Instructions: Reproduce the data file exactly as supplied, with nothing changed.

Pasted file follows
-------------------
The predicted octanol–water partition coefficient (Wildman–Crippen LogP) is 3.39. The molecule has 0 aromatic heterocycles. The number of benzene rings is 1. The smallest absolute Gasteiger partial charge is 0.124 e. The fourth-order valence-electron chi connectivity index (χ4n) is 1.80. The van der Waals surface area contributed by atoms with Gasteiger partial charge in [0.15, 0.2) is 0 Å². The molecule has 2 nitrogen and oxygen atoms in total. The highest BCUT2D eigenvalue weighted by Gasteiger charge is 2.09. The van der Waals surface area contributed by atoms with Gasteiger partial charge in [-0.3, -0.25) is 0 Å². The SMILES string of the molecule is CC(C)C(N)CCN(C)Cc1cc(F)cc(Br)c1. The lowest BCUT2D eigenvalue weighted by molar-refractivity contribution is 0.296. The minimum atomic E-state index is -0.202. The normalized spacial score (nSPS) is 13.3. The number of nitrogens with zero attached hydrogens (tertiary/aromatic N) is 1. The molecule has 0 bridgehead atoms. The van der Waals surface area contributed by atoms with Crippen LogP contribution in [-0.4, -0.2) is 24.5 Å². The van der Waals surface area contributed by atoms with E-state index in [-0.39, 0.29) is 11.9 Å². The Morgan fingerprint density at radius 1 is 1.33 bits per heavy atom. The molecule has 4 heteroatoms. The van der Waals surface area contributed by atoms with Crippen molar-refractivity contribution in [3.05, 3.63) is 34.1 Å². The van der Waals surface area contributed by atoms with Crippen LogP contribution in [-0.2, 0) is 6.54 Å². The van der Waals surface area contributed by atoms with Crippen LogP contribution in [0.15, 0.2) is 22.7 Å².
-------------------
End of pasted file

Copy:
The predicted octanol–water partition coefficient (Wildman–Crippen LogP) is 3.39. The molecule has 0 aromatic heterocycles. The number of benzene rings is 1. The smallest absolute Gasteiger partial charge is 0.124 e. The fourth-order valence-electron chi connectivity index (χ4n) is 1.80. The van der Waals surface area contributed by atoms with Gasteiger partial charge in [0.15, 0.2) is 0 Å². The molecule has 2 nitrogen and oxygen atoms in total. The highest BCUT2D eigenvalue weighted by Gasteiger charge is 2.09. The van der Waals surface area contributed by atoms with Gasteiger partial charge in [-0.3, -0.25) is 0 Å². The SMILES string of the molecule is CC(C)C(N)CCN(C)Cc1cc(F)cc(Br)c1. The lowest BCUT2D eigenvalue weighted by molar-refractivity contribution is 0.296. The minimum atomic E-state index is -0.202. The normalized spacial score (nSPS) is 13.3. The number of nitrogens with zero attached hydrogens (tertiary/aromatic N) is 1. The molecule has 0 bridgehead atoms. The van der Waals surface area contributed by atoms with Crippen LogP contribution in [-0.4, -0.2) is 24.5 Å². The van der Waals surface area contributed by atoms with E-state index in [-0.39, 0.29) is 11.9 Å². The Morgan fingerprint density at radius 1 is 1.33 bits per heavy atom. The molecule has 4 heteroatoms. The van der Waals surface area contributed by atoms with Crippen molar-refractivity contribution in [3.05, 3.63) is 34.1 Å². The van der Waals surface area contributed by atoms with Crippen LogP contribution in [-0.2, 0) is 6.54 Å². The van der Waals surface area contributed by atoms with Crippen LogP contribution in [0.15, 0.2) is 22.7 Å².